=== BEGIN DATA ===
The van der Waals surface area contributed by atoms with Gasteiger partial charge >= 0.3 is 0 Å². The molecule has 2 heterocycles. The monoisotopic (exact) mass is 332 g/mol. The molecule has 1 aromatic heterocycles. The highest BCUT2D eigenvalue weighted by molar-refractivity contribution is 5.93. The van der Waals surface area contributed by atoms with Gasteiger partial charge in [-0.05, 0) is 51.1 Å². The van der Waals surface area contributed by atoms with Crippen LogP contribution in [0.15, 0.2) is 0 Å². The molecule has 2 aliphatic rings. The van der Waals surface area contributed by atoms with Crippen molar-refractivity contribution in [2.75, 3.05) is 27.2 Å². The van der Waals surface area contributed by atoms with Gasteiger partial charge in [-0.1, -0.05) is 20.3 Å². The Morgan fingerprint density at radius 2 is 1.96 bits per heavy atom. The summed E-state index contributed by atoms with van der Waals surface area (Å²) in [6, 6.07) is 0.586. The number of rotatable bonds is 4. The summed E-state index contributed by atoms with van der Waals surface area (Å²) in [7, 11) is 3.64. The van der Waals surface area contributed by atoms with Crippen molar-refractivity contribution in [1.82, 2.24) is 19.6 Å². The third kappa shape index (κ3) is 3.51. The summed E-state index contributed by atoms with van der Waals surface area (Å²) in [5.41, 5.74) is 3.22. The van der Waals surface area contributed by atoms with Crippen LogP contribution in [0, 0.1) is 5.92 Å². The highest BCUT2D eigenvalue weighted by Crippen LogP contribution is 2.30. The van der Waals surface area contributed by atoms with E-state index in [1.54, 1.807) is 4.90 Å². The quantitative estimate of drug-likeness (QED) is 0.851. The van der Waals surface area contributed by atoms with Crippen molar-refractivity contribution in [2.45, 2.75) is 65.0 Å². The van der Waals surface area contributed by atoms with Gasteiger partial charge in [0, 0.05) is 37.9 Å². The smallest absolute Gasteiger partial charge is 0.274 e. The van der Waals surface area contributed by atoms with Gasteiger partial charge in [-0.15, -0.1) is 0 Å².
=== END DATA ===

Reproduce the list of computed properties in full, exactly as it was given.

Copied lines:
The van der Waals surface area contributed by atoms with Gasteiger partial charge >= 0.3 is 0 Å². The molecule has 2 heterocycles. The monoisotopic (exact) mass is 332 g/mol. The molecule has 1 aromatic heterocycles. The highest BCUT2D eigenvalue weighted by molar-refractivity contribution is 5.93. The van der Waals surface area contributed by atoms with Gasteiger partial charge in [-0.05, 0) is 51.1 Å². The van der Waals surface area contributed by atoms with Crippen LogP contribution in [0.15, 0.2) is 0 Å². The molecule has 2 aliphatic rings. The van der Waals surface area contributed by atoms with Crippen molar-refractivity contribution in [2.75, 3.05) is 27.2 Å². The van der Waals surface area contributed by atoms with Gasteiger partial charge in [-0.1, -0.05) is 20.3 Å². The Morgan fingerprint density at radius 2 is 1.96 bits per heavy atom. The summed E-state index contributed by atoms with van der Waals surface area (Å²) in [6, 6.07) is 0.586. The number of rotatable bonds is 4. The summed E-state index contributed by atoms with van der Waals surface area (Å²) in [7, 11) is 3.64. The van der Waals surface area contributed by atoms with Crippen molar-refractivity contribution in [1.82, 2.24) is 19.6 Å². The third kappa shape index (κ3) is 3.51. The summed E-state index contributed by atoms with van der Waals surface area (Å²) in [5.41, 5.74) is 3.22. The van der Waals surface area contributed by atoms with Crippen LogP contribution in [0, 0.1) is 5.92 Å². The highest BCUT2D eigenvalue weighted by Crippen LogP contribution is 2.30. The van der Waals surface area contributed by atoms with E-state index in [1.54, 1.807) is 4.90 Å². The quantitative estimate of drug-likeness (QED) is 0.851. The van der Waals surface area contributed by atoms with Crippen molar-refractivity contribution in [2.45, 2.75) is 65.0 Å². The van der Waals surface area contributed by atoms with Gasteiger partial charge in [0, 0.05) is 37.9 Å². The smallest absolute Gasteiger partial charge is 0.274 e. The van der Waals surface area contributed by atoms with Gasteiger partial charge in [-0.15, -0.1) is 0 Å².